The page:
The Oscars and public controversy go hand in hand. Whether it's announcing the wrong Best Picture winner or failing to name a host, the year's most prestigious cinematic awards ceremony has had its fair share of scandal and embarrassment. Yet, no faux pas has been more frequent than the Academy's ability to overlook some stone-cold classics.
From Alred Hitcock-directed masterpieces to iconic sci-fi epics, the below list contains 30 movies that failed to win Oscars. And if we missed one of your favourites, then let us know in the comments below!
30. Don't Look Now (1973)
The movie: Nicolas Roeg’s spine-tinglingly horror follows a grief-stricken couple – Julie Christie and Donald Sutherland – retreating to Venice after the death of their daughter. There, they’re met by two sisters claiming their daughter is trying to contact them from beyond the grave.
Was it nominated? Nope. Absolutely nothing. The now-classic thriller initially received positive, but not stunning, reviews. Only now is it regarded as a genre highlight.
What it should’ve won: Don't Look Away could should have been a contender for Best Picture, Actress, and Actor – but the real snub is towards Nicolas Roeg, who does a sublime job at creating an anxious, tense atmosphere – one that filmmakers have tried to reproduce ever since.
29. Rebel Without a Cause (1955)
The movie: James Dean plays Jim Stark, the eponymous rebel, who starts life afresh in a new town. Unfortunately, it's not long before he makes a few enemies.
Was it nominated? Rebel Without a Cause picked up three nominations, but none of them were for Dean, who was instead nominated for East of Eden – for which he posthumously won.
What it should’ve won: Dean's performaces in both East of Eden and Rebel Without a Cause are phenomenal, but it's the latter that has become truly iconic.
28. King Kong (1933)
The movie: The classic version of King Kong, in which the eponymous monster not only steals the show, but also Ann Darrow.
Was it nominated? Nope. Monster movies weren't taken particularly seriously back in the '30s, no matter how groundbreaking the special effects were. Or how much they made you cry.
What it should’ve won: Best Film, surely? Compare the impact of King Kong to actual Best Picture winner Cavalcade – it doesn't come close.
27. American Psycho (2000)
The movie: Christian Bale plays the psychopathic Patrick Bateman in Mary Harron’s incredible adaptation of Bret Easton Ellis' controversial novel.
Was it nominated? Nope. Another classic went completely ignored by the Academy Awards, despite having a long, impactful legacy.
What it should’ve won: The star of American Psycho is, of course, Bale, who should have won the Best Actor award for his terrifying, intense portrayal of a man living on the edge.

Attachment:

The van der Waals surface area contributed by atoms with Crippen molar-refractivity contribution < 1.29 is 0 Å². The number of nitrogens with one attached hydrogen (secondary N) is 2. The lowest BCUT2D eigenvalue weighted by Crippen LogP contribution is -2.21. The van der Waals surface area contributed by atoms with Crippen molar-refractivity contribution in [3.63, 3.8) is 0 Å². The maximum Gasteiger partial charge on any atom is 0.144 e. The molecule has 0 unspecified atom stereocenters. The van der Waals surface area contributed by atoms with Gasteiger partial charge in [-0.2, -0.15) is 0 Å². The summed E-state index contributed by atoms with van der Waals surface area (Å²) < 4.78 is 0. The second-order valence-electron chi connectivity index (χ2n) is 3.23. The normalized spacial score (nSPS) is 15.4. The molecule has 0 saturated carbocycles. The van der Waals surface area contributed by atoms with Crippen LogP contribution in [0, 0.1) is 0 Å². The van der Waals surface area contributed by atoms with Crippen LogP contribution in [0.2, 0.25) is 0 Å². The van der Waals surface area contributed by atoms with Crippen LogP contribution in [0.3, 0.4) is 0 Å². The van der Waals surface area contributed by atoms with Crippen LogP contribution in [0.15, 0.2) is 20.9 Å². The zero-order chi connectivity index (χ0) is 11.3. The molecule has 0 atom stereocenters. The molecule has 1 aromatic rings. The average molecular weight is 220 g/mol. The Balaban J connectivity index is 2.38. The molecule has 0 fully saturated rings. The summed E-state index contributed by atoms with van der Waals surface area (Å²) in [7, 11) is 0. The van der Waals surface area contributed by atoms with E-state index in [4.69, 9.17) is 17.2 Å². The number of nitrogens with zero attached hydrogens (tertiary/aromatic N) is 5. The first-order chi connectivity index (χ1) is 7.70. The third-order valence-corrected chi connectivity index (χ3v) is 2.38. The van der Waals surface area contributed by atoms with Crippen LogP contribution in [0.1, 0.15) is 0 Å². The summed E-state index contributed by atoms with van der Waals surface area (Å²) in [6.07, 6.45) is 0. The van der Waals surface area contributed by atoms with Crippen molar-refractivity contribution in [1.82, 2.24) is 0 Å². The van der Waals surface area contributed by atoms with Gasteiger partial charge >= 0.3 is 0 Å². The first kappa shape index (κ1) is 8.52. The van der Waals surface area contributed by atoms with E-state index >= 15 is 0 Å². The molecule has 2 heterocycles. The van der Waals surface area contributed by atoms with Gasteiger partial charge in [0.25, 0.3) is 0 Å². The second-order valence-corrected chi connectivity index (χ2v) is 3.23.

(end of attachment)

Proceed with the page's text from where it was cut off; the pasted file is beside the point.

26. Rear Window (1954)
The movie: Photographer Jeff, played immaculately by James Stewart, spies on his neighbours after finding himself housebound with a broken leg. Soon enough, the voyeur witnesses something... murderous.
Was it nominated? Alfred Hitchcock was nominated for six Oscars over his career yet never took home the Best Director statuette. Rear Window got him close, though, with a nomination in the category. Something, at least.
What it should’ve won: Best Director would have been most fitting, but so too would have Best Actor, as Stewart does a mesmerising job despite being stuck in essentially one place through the movie's runtime.
25. It's a Wonderful Life (1946)
The movie: James Stewart's lays a depressed businessman contemplating suicide, but soon discovers there's so much more to life than running a business – plus there's a whole family relying on him.
Was it nominated? Five nominations (including Best Picture and Best Director), but no prizes.
What it should’ve won: Again, we're going to have to Stewart's unbridled performance should definitely have landed him Best Actor.
24. Mean Streets (1973)
The movie: Charlie (Harvey Keitel) attempts to climb the Mafia ranks in New York's Little Italy, but discovers it's not as easy as it sounds.
Was it nominated? Nope. The Academy was far more interested in The Sting, A Touch of Class and Save the Tiger.
What it should’ve won: Robert De Niro deserved a Best Supporting Actor gong for his performance as the psychotic Johnny Boy.
23. Miller's Crossing (1990)
The movie: Prohibition-era thriller from the Coen brothers. Tom Reagan (Gabriel Byrne) is caught between two gangs who are attempting to take control of the city.
Was it even nominated: Not a single nomination. Which seems strange, considering how much the Academy now loves the Coens.
What it should’ve won: Barry Sonnenfeld's cinematography was certainly worthy of a trophy, while the Coens' script is easily a strong contender for the Best Original Screenplay gong. If they had been nominated, of course…
22. Once Upon a Time in America (1984)
The movie: Sergio Leone's epic tracks the lives of New York gangsters as they rise through the ranks and revel in the Prohibition era (and beyond).
Was it nominated? Nope. While the movie may have gone through a tortured post-production process, that does not excuse the Academy for completely ignoring this masterpiece.
What it should’ve won: Best Picture, Best Director, Best Actor, Costume Design… This should have been an awards sweep. Alas, this exquisite piece of filmmaking will forever be one of the Oscar's most notorious snubs.
21. Marvin's Room (1996)
The movie: When Bessie (Diane Keaton) discovers she has leukaemia, she attempts to rebuild her relationship with her sister (Meryl Streep) and her two sons.
Was it nominated? Keaton received a nomination in the Best Actress category, but none of the other cast members got any recognition.
What it should’ve won: Keaton, Streep, and Leonardo DiCaprio are all fantastic, while Scott McPherson should have been at least nominated for Best Adapted Screenplay for his emotional, but never saccharine, scripting.